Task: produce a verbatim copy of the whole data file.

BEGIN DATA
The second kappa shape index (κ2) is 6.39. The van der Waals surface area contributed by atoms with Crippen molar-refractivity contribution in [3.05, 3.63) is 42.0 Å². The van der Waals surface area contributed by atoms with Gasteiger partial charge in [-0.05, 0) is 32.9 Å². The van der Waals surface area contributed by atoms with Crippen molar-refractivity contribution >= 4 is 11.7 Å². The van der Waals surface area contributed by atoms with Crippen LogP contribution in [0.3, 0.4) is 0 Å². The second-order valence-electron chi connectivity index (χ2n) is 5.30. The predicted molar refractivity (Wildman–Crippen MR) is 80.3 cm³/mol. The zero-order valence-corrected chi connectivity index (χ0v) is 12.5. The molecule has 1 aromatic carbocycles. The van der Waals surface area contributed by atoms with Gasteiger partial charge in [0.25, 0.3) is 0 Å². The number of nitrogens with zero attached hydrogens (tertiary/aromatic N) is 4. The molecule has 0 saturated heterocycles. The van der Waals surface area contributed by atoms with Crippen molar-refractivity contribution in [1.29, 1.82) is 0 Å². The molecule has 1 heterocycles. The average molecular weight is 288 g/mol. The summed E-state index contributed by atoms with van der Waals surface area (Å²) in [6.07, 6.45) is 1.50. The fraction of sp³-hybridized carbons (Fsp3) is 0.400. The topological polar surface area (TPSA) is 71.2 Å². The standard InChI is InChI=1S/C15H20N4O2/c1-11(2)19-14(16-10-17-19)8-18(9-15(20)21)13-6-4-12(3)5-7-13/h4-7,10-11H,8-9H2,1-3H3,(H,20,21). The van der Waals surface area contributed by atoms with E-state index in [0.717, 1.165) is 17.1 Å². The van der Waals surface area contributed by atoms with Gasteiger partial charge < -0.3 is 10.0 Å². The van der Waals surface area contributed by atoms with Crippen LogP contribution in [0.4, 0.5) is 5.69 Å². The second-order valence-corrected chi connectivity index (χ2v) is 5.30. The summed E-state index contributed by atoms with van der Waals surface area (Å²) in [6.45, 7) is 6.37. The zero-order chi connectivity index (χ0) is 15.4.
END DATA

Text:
The second kappa shape index (κ2) is 6.39. The van der Waals surface area contributed by atoms with Crippen molar-refractivity contribution in [3.05, 3.63) is 42.0 Å². The van der Waals surface area contributed by atoms with Gasteiger partial charge in [-0.05, 0) is 32.9 Å². The van der Waals surface area contributed by atoms with Crippen molar-refractivity contribution >= 4 is 11.7 Å². The van der Waals surface area contributed by atoms with Crippen LogP contribution in [0.3, 0.4) is 0 Å². The second-order valence-electron chi connectivity index (χ2n) is 5.30. The predicted molar refractivity (Wildman–Crippen MR) is 80.3 cm³/mol. The zero-order valence-corrected chi connectivity index (χ0v) is 12.5. The molecule has 1 aromatic carbocycles. The van der Waals surface area contributed by atoms with Gasteiger partial charge in [0.25, 0.3) is 0 Å². The number of nitrogens with zero attached hydrogens (tertiary/aromatic N) is 4. The molecule has 0 saturated heterocycles. The van der Waals surface area contributed by atoms with Crippen molar-refractivity contribution in [1.29, 1.82) is 0 Å². The molecule has 1 heterocycles. The average molecular weight is 288 g/mol. The summed E-state index contributed by atoms with van der Waals surface area (Å²) in [6.07, 6.45) is 1.50. The fraction of sp³-hybridized carbons (Fsp3) is 0.400. The topological polar surface area (TPSA) is 71.2 Å². The standard InChI is InChI=1S/C15H20N4O2/c1-11(2)19-14(16-10-17-19)8-18(9-15(20)21)13-6-4-12(3)5-7-13/h4-7,10-11H,8-9H2,1-3H3,(H,20,21). The van der Waals surface area contributed by atoms with E-state index in [0.717, 1.165) is 17.1 Å². The van der Waals surface area contributed by atoms with Gasteiger partial charge < -0.3 is 10.0 Å². The van der Waals surface area contributed by atoms with Crippen LogP contribution in [0.4, 0.5) is 5.69 Å². The second-order valence-corrected chi connectivity index (χ2v) is 5.30. The summed E-state index contributed by atoms with van der Waals surface area (Å²) in [6.45, 7) is 6.37. The zero-order chi connectivity index (χ0) is 15.4.